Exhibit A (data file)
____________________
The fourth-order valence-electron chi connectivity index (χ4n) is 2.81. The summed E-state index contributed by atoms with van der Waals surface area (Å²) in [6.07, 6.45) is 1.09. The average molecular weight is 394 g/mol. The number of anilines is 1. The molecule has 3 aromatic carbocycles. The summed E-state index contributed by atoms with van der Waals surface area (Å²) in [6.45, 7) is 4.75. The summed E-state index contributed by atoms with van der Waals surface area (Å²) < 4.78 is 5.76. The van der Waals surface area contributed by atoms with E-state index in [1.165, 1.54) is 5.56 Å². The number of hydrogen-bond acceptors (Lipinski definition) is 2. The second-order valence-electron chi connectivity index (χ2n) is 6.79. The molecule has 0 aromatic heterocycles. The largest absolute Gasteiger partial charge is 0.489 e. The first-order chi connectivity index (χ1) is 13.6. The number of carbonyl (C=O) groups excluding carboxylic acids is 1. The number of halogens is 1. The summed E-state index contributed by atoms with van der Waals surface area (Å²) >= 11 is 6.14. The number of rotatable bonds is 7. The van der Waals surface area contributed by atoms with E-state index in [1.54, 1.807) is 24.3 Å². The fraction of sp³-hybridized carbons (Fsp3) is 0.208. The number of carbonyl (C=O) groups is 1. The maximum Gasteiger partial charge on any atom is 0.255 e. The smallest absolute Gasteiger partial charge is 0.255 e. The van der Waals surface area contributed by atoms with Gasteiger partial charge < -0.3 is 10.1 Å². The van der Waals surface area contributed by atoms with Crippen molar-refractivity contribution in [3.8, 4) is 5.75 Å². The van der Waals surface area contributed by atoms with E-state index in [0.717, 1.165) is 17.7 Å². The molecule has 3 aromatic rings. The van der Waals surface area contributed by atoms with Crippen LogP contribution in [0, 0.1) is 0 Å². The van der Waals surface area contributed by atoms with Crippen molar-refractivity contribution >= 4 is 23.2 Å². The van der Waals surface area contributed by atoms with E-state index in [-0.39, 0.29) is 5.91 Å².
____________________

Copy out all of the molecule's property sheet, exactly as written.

The fourth-order valence-electron chi connectivity index (χ4n) is 2.81. The summed E-state index contributed by atoms with van der Waals surface area (Å²) in [6.07, 6.45) is 1.09. The average molecular weight is 394 g/mol. The number of anilines is 1. The molecule has 3 aromatic carbocycles. The summed E-state index contributed by atoms with van der Waals surface area (Å²) in [6.45, 7) is 4.75. The summed E-state index contributed by atoms with van der Waals surface area (Å²) < 4.78 is 5.76. The van der Waals surface area contributed by atoms with E-state index in [1.165, 1.54) is 5.56 Å². The number of hydrogen-bond acceptors (Lipinski definition) is 2. The second-order valence-electron chi connectivity index (χ2n) is 6.79. The molecule has 0 aromatic heterocycles. The largest absolute Gasteiger partial charge is 0.489 e. The first-order chi connectivity index (χ1) is 13.6. The number of carbonyl (C=O) groups excluding carboxylic acids is 1. The number of halogens is 1. The summed E-state index contributed by atoms with van der Waals surface area (Å²) >= 11 is 6.14. The number of rotatable bonds is 7. The van der Waals surface area contributed by atoms with E-state index in [1.54, 1.807) is 24.3 Å². The fraction of sp³-hybridized carbons (Fsp3) is 0.208. The number of carbonyl (C=O) groups is 1. The maximum Gasteiger partial charge on any atom is 0.255 e. The smallest absolute Gasteiger partial charge is 0.255 e. The van der Waals surface area contributed by atoms with Gasteiger partial charge < -0.3 is 10.1 Å². The van der Waals surface area contributed by atoms with Crippen molar-refractivity contribution in [3.8, 4) is 5.75 Å². The van der Waals surface area contributed by atoms with E-state index in [0.717, 1.165) is 17.7 Å². The molecule has 3 aromatic rings. The van der Waals surface area contributed by atoms with Crippen LogP contribution in [0, 0.1) is 0 Å². The van der Waals surface area contributed by atoms with Crippen molar-refractivity contribution >= 4 is 23.2 Å². The van der Waals surface area contributed by atoms with E-state index in [-0.39, 0.29) is 5.91 Å².